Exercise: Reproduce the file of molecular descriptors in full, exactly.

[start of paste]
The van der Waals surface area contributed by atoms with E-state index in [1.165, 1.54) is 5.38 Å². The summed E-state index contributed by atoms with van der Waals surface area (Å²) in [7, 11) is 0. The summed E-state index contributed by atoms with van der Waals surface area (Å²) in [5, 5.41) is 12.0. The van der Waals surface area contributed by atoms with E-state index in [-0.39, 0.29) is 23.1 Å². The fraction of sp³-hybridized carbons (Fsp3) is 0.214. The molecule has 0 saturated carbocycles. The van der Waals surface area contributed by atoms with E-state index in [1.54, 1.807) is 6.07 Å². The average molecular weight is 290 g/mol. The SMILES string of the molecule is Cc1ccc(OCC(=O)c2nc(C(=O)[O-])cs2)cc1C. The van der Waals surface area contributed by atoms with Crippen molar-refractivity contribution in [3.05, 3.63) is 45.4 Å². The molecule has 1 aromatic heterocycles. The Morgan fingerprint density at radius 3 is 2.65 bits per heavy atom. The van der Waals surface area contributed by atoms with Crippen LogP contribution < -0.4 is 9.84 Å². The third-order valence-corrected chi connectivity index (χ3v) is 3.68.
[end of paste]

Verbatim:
The van der Waals surface area contributed by atoms with E-state index in [1.165, 1.54) is 5.38 Å². The summed E-state index contributed by atoms with van der Waals surface area (Å²) in [7, 11) is 0. The summed E-state index contributed by atoms with van der Waals surface area (Å²) in [5, 5.41) is 12.0. The van der Waals surface area contributed by atoms with E-state index in [-0.39, 0.29) is 23.1 Å². The fraction of sp³-hybridized carbons (Fsp3) is 0.214. The molecule has 0 saturated carbocycles. The van der Waals surface area contributed by atoms with E-state index in [1.54, 1.807) is 6.07 Å². The average molecular weight is 290 g/mol. The SMILES string of the molecule is Cc1ccc(OCC(=O)c2nc(C(=O)[O-])cs2)cc1C. The van der Waals surface area contributed by atoms with Crippen molar-refractivity contribution in [3.05, 3.63) is 45.4 Å². The molecule has 1 aromatic heterocycles. The Morgan fingerprint density at radius 3 is 2.65 bits per heavy atom. The van der Waals surface area contributed by atoms with Crippen LogP contribution < -0.4 is 9.84 Å². The third-order valence-corrected chi connectivity index (χ3v) is 3.68.